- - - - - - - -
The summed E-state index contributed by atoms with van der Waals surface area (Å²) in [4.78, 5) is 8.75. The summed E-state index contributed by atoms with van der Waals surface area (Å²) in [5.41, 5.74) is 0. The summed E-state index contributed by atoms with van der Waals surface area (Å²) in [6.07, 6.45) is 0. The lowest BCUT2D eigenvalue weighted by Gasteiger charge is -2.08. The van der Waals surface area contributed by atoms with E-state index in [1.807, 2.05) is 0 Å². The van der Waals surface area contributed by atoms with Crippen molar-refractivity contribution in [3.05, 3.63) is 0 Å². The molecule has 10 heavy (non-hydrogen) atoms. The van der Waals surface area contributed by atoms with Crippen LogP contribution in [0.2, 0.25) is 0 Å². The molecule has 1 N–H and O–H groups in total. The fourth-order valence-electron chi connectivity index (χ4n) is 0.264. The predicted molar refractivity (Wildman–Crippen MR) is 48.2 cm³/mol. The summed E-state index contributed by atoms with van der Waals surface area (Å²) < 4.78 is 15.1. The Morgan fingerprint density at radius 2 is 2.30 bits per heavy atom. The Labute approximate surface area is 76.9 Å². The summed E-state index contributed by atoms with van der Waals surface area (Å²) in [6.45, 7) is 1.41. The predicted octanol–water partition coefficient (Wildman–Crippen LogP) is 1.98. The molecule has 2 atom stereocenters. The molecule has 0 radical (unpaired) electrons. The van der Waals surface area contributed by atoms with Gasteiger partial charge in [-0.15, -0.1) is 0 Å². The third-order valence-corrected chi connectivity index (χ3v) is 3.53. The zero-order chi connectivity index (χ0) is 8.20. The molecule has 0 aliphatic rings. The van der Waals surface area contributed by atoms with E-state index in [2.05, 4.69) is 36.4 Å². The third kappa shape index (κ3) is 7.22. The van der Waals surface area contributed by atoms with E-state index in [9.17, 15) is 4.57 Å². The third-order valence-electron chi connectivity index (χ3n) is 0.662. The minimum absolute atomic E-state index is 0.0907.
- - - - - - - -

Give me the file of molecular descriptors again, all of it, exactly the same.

The summed E-state index contributed by atoms with van der Waals surface area (Å²) in [4.78, 5) is 8.75. The summed E-state index contributed by atoms with van der Waals surface area (Å²) in [5.41, 5.74) is 0. The summed E-state index contributed by atoms with van der Waals surface area (Å²) in [6.07, 6.45) is 0. The lowest BCUT2D eigenvalue weighted by Gasteiger charge is -2.08. The van der Waals surface area contributed by atoms with E-state index in [1.807, 2.05) is 0 Å². The van der Waals surface area contributed by atoms with Crippen molar-refractivity contribution in [3.05, 3.63) is 0 Å². The molecule has 10 heavy (non-hydrogen) atoms. The van der Waals surface area contributed by atoms with Crippen LogP contribution in [0.2, 0.25) is 0 Å². The molecule has 1 N–H and O–H groups in total. The fourth-order valence-electron chi connectivity index (χ4n) is 0.264. The predicted molar refractivity (Wildman–Crippen MR) is 48.2 cm³/mol. The summed E-state index contributed by atoms with van der Waals surface area (Å²) < 4.78 is 15.1. The Morgan fingerprint density at radius 2 is 2.30 bits per heavy atom. The Labute approximate surface area is 76.9 Å². The summed E-state index contributed by atoms with van der Waals surface area (Å²) in [6.45, 7) is 1.41. The predicted octanol–water partition coefficient (Wildman–Crippen LogP) is 1.98. The molecule has 2 atom stereocenters. The molecule has 0 radical (unpaired) electrons. The van der Waals surface area contributed by atoms with Gasteiger partial charge in [-0.15, -0.1) is 0 Å². The third-order valence-corrected chi connectivity index (χ3v) is 3.53. The zero-order chi connectivity index (χ0) is 8.20. The molecule has 0 aliphatic rings. The van der Waals surface area contributed by atoms with E-state index in [2.05, 4.69) is 36.4 Å². The third kappa shape index (κ3) is 7.22. The van der Waals surface area contributed by atoms with E-state index in [9.17, 15) is 4.57 Å². The third-order valence-electron chi connectivity index (χ3n) is 0.662. The minimum absolute atomic E-state index is 0.0907.